Episode 9 Hanging Bridge Shubuta, Mississppi

Six documented lynchings were carried out on a bridge in Shubuta, Mississippi during the lynching era. Four in 1918 and two in 1942. Known as the Hanging Bridge, it still stands as a haunting reminder of racial terror. Hear the story below…

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Roadblock near the Hanging Bridge (Photo: Lance Warren)

Learn more about the Hanging Bridge
Hanging Bridge: Racial Violence and America’s Civil Rights Century. Jason Morgan Ward’s book is an important read not only in understanding and learning more about the history of Shubuta bridge but the bigger picture of civil rights and race in the 20th century.

Episode Sources
Ferranti, Seth (2016, April 17). This Bridge in Mississippi Has Hosted Decades of Racial Violence
Hall, Stephen (2016, November 14). Racial Violence and America’s Civil Rights Century: An Interview with Jason Morgan Ward

Music
Performed by Ross Gentry. Courtesy of Headway Recordings in Asheville, North Carolina. Learn more here

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Episode 7: Christmas Lynchings

Black Americans weren’t spared lynching on Christmas Day during the lynching era.

Featured in this episode are the stories of three lynchings

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December 25, 1901
Prairie Blossom Community, Lamar County, Texas

Reverend J N McClinton, a farmer and popular preacher, was inside on Christmas night when he heard men outside of his home, shouting for him to come outside. The pastor assumed it was a group of Christmas frolikers having some fun and joking around. He ignored their calls. Later that night, they would return.

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June 30, 1944 letter from NAACP Florida lawyer Harry Moore to NAACP’s Thurgood Marshall. Letter addresses grand jury refusing to indict killers of 15 year old James Howard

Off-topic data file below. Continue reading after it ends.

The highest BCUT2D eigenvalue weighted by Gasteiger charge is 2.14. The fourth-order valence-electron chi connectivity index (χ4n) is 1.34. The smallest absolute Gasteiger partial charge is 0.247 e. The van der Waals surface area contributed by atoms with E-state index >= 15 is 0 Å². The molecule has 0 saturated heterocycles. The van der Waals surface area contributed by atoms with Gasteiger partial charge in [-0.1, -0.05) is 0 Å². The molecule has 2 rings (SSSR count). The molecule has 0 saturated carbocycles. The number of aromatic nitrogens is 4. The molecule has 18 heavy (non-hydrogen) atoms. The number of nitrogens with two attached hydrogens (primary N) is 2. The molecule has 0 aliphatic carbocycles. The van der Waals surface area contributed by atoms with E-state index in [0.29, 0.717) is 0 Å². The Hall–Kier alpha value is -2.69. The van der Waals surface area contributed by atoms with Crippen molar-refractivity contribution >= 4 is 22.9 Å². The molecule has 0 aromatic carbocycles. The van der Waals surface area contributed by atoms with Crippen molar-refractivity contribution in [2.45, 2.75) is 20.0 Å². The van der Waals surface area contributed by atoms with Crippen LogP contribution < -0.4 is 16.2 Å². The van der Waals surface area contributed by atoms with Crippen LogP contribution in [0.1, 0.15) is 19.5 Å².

December 25, 1906
Scooba, Kemper County, Mississippi
December of 1906 was a particularly violent month in Kemper County, Mississippi. What’s been referred to as riots, was a series of lynchings that resulted in the death of between 12 – 15 men. The lynching of Colvin Nicholson became known as one of the most violent in Mississippi since Reconstruction.

December 1943
Live Oak, Suwannee County, Florida

15 year old Willie James Howard was known to his friends and family as  “jolly” and “lovable.” He sent Christmas cards to all of his co workers at the local five and dime store, including a white co-worker he had a crush on. The girl, Cynthia Goff, was offended by the card and Willie James mentioning he had a crush on her.

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Harry and Harriette Moore with daughters Evangeline and Annie

Cynthia did what Willie James never imagined she would do…she showed the card to her father who became enraged and set out to find Willie James.

More about this episode
60 Years Later, a Cry for Justice in Florida Killing by Audra D.S. Burch, McClatchy-Tribune

The Legacy of Harry T. Moore, PBS.org

Music
Performed by Ross Gentry. Courtesy of Headway Recordings in Asheville, North Carolina.

Learn more here